Inflammatory bowel disease in cats is a condition that causes the bowel to become chronically inflamed. It is often abbreviated to IBD.
The inflammation caused by IBD can have different names depending on which area of the gastrointestinal tract is affected. It is called colitis when the large intestine is affected, gastritis when the stomach is affected, and enteritis when the small intestine is affected.
If you see the signs of IBD in your cat, then you have to see a vet for a correct diagnosis and treatment. Here’s what you should know about the symptoms, causes, and treatments of inflammatory bowel disease in cats.
Inflammatory bowel disease symptoms in cats
The main symptom of inflammatory bowel disease in cats is weight loss.
In addition to weight loss, a cat with IBD may also experience the following symptoms:
- Eat either more or less than usual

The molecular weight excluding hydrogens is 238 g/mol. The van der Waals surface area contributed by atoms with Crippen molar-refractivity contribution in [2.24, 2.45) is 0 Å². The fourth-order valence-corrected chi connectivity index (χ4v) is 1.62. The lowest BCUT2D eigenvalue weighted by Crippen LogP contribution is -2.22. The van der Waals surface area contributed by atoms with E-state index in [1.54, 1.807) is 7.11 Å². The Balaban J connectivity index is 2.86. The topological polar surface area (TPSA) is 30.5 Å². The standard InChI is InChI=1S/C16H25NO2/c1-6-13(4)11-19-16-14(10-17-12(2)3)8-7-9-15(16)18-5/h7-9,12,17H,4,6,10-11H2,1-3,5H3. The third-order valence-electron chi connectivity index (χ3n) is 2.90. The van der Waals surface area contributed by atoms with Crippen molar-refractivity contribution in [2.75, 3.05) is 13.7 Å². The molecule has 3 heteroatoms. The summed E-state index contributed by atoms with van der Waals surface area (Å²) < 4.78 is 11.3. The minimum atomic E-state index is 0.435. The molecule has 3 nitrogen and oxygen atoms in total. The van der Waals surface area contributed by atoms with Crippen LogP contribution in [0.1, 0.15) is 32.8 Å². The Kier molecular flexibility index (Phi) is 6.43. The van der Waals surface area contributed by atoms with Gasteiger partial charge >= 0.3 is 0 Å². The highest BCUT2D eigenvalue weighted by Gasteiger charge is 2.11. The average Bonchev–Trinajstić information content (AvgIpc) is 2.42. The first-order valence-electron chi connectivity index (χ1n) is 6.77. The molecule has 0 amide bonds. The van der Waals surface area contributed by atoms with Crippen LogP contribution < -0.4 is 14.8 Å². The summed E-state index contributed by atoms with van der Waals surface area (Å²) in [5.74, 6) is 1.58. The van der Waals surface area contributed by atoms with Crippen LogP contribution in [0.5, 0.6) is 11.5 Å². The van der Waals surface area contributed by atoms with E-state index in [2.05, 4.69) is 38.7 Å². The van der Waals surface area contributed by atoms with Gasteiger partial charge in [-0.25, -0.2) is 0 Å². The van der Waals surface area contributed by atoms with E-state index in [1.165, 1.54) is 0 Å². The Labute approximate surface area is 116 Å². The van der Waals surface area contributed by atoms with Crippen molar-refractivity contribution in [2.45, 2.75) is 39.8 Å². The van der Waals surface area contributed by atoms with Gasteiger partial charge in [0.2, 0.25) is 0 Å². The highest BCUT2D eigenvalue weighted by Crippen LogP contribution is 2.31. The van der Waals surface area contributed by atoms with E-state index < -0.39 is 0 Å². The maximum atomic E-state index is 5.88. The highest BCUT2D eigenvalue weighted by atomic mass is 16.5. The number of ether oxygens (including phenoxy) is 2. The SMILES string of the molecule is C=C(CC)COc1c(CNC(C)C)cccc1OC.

In general, a cat with IBD can also become more withdrawn and lethargic.
Causes of Inflammatory Bowel Disease in Cats
The exact cause of inflammatory bowel disease in cats is not well understood.
Studies seem to suggest that a cat’s diet, immune system, and bacteria in a cat’s gut can all play a role and that IBD could develop as a result of the interaction of these factors.
Studies also show that IBD is more likely to affect older or adult cats; although no races are considered more at risk for developing the disease.
Treatments for inflammatory bowel disease in cats
When it comes to treating inflammatory bowel disease, your veterinarian will first try to diagnose your cat by ruling out certain other common conditions. This process is known as elimination diagnosis.
Some other problems that veterinarians want to rule out include:
- Gastrointestinal parasites
- Viral infections
- Food allergies or intolerances
Laboratory blood tests can help your veterinarian rule out these conditions. After that, your vet may suggest an ultrasound or even a biopsy to find out what’s going on with the colon.
Your veterinarian may prescribe corticosteroids, but veterinarians often consider changing a cat’s diet to be the best way to treat IBD. Your veterinarian can help you plan changes to your cat’s diet based on your pet’s specific needs, rather than a fixed diet or food brand.
Has your cat ever had IBD? Has your vet advised you to change your cat’s diet? Let us know in the comments section below!